2.2. Rodent Collection

In the year 2011, trappings were performed at different parts of the city using live traps. In each locality, traps were baited with favorite foods of rodents at different seasons. On consecutive days, traps were collected and transported to medicine school, Parasitology department, where rodents were bled. Species identification and sex and age determination were done as described by Roberts [12].

2.3. Restraining of the Rodents and Tissue Collection

The trapped rodents were anaesthetized by putting the live traps in a thick transparent polythene bag and then a cotton swab soaked in ether as described by Singla et al. [13].

A total of 100 rodents (73 Rattus norvegicus, 21 Rattus rattus, and 6 Mus musculus) were bled and following microscopic examination for the presence of tissue cysts, all the tissues were artificially digested (0.5% pepsin, 1% HCl) [1416].

2.4. Detection of T. gondii in Tissue by the Polymerase Chain Reaction and Sequencing

DNA was extracted from digested-tissue samples of brain, skeletal muscle, and liver using Bioneer Co., Seoul, South Korea, according to the manufacturer’s instructions. Purified DNA concentration was determined by UV absorption [17].

For positive control, confirmed genomic DNA (Genbank accession number AB733004) was used in PCR amplification.

Detection of T. gondii DNA was carried out using a single PCR assay targeting the GRA6 region. For T. gondii-specific amplification, two forward primer, 5′- GTAGCGTGCTTGTTGGCGAC-3′, and reverse primer, 5′-ACAAGACATAGAGTGCCCC-3′, primers were used as described by Fazaeli et al. [18].

The PCR reaction was performed in a 25 μL reaction mixture containing 10 pmol of each primer and 10 μL of extracted DNA, 75 mM Tris-HCl (PH 8.5), 20 mM (NH4)2SO4, 1.5 mM MgCl2, 0.1% Tween 20, 0.2 mM dNTPs, 0.025 unite/μL Amplicon Taq DNA polymerase, inert red dye, and a stabilizer. The PCR conditions were 5 min at 95°C followed by 35 cycles of 30 s at 94°C, 1 min at 60°C, 2 min at 72°C, and a final elongation of 72°C for 7 min [18].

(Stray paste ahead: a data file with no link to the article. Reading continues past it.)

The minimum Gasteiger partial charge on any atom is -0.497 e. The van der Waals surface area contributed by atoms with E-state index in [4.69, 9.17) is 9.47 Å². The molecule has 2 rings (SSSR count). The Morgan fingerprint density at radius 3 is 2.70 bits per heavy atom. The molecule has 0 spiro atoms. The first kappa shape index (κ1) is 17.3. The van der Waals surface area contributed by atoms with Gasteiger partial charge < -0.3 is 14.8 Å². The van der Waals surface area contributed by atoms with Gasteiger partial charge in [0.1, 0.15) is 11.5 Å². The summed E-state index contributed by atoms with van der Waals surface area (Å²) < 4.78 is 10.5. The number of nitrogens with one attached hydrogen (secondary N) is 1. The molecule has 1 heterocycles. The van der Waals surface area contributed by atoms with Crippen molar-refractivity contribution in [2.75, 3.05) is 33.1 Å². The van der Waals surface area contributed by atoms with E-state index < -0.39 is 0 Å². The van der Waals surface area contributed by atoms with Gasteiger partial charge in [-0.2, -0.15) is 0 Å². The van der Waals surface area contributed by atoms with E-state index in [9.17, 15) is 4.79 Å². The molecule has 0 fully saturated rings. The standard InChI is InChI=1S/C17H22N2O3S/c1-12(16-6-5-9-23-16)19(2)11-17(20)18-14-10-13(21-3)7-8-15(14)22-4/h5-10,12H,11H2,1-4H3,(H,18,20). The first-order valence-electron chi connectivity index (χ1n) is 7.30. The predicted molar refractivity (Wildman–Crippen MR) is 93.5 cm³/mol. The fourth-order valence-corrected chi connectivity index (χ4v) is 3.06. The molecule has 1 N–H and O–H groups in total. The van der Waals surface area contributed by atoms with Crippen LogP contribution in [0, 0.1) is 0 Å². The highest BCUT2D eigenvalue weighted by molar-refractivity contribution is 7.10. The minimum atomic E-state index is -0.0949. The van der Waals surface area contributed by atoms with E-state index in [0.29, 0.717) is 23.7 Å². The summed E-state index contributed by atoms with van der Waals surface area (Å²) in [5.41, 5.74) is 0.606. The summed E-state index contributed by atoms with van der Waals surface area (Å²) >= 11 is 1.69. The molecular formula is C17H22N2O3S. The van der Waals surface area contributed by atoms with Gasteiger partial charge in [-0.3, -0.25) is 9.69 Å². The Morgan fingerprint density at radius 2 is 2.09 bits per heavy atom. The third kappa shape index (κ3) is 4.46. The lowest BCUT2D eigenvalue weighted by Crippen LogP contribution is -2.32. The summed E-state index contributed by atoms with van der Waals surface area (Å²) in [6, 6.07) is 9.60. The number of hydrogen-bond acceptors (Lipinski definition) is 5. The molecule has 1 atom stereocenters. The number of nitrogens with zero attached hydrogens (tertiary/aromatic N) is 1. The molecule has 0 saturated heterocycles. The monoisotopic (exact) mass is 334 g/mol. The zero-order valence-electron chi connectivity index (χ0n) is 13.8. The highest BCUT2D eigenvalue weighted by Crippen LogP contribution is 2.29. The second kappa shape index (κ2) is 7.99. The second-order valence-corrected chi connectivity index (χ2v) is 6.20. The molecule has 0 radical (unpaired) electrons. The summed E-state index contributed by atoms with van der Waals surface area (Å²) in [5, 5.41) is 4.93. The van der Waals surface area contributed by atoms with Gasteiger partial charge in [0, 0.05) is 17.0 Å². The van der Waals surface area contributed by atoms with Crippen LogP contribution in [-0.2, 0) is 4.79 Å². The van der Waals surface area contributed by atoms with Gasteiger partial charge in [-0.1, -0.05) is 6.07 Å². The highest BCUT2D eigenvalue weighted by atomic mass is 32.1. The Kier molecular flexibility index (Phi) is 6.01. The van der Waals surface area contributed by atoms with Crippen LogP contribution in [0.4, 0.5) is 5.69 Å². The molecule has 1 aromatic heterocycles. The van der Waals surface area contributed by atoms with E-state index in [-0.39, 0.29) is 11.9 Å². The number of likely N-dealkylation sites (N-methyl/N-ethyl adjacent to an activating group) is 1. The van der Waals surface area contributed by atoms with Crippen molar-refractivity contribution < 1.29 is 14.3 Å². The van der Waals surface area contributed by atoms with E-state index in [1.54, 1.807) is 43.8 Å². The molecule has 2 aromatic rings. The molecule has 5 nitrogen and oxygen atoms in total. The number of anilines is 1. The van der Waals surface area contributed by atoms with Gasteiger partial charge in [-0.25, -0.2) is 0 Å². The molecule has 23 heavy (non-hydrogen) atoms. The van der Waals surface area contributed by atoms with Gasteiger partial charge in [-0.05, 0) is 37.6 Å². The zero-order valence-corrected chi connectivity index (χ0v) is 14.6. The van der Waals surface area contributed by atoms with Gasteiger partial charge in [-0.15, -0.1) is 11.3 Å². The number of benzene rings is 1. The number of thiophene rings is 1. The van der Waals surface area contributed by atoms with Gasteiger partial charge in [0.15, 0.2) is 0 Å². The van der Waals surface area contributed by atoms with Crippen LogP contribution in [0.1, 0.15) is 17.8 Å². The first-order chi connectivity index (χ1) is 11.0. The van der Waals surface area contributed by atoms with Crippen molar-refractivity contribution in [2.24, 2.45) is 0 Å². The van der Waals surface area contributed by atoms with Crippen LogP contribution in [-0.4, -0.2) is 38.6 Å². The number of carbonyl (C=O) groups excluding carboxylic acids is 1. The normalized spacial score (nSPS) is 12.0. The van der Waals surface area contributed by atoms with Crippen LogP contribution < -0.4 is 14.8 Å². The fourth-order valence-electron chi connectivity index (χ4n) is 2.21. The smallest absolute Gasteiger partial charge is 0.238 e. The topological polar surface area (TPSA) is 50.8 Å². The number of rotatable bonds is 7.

The PCR products were separated on a 1.5% agarose gel with 1x TAE buffer and visualized by staining with ethidium bromide.

The PCR positive samples were purified using an Accuprep Gel Purification kit (Bioneer, Deajeon, Korea) then sequenced (MWG-Biotech, Ebersberg, Germany) by the primers employed in the PCR. Sequence alignments were constructed using the program CLUSTAL W version 1.83 (http://www.ddbj.nig.ac.jp/search/clustalwe.html).

2.5. Bioassay in Mice

White laboratory mice weighing 20–25 g with 6-week-old specific-pathogen free were used in the bioassay. Tissue samples of liver, muscle, and brain from trapped rodent were submitted to artificial digestion and 1 mL of each tissue homogenate was intraperitoneally inoculated into 2 mice per each tissue sample. Mice were daily inspected for signs that might indicate acute toxoplasmosis. Mice were killed 50 days after infection and the brain of all inoculated mice was studied by direct microscopy for presence of Toxoplasma gondii cysts.

3. Results and Discussion

Brain, muscle, and liver tissues of 100 wild and domestic rodents were analyzed by GRA6PCR method. PCR showed 6/100 (6%) positive samples (4 from Rattus norvegicus and 2 from Rattus rattus), being all from brain tissues. No positive result was detected from Mus musculus species. Of the 4 infected Rattus norvegicus isolates, 3 were collected from urban points and one was from rural region, whereas both of the infected Rattus rattus ones were collected from urban sit. This finding indicated that Rattus norvegicus and Rattus rattus could be a significant source of T. gondii infection for stray cats in the urban region.

In addition, No PCR-positive value was found for muscle and liver tissues. Tissue cysts of T. gondii were identified in 2 brain tissues of inoculated mice studied by direct microscopy examination (Table 1).

Table 1: The results of Toxoplasma gondii detection in rodent of Ahvaz, southwest Iran, using PCR, mouse bioassay, and direct microscopy examination methods.

The size of the PCR products was about 800 bp [18] (Figure 1). The finding of GRA6 PCR technique indicated highest rate of T. gondii infection in Rattus norvegicus with 4/73 (5.4%).

Figure 1: PCR amplification products of Toxoplasma gondii GRA6 in Rodent tissue samples. Lanes: M: molecular weight marker; 1: positive control (Toxoplasma tachyzoites); 2, 3, 4: positive samples; 5: negative control (H2O dest instead of DNA).

The amplified GRA6 genes of the 6 isolates were sequenced. The results were submitted to DDBJ/Genbank at accession nos: AB743592–AB743597. The nucleotide sequences of GRA6 gene from isolates were aligned with nucleotide sequences of T. gondii (GenBank accession nos. AB703303, AB703299, AB703305, and AB733005) (Figure 2). Figure 2 showed different nucleotide substitutions. These sequences were previously detected in domestic and wild birds in the region [19]. The obtained GRA6 sequences indicated atypical type of T. gondii in the region. This result suggested that there are probably different T. gondii genotypes circulating in this region.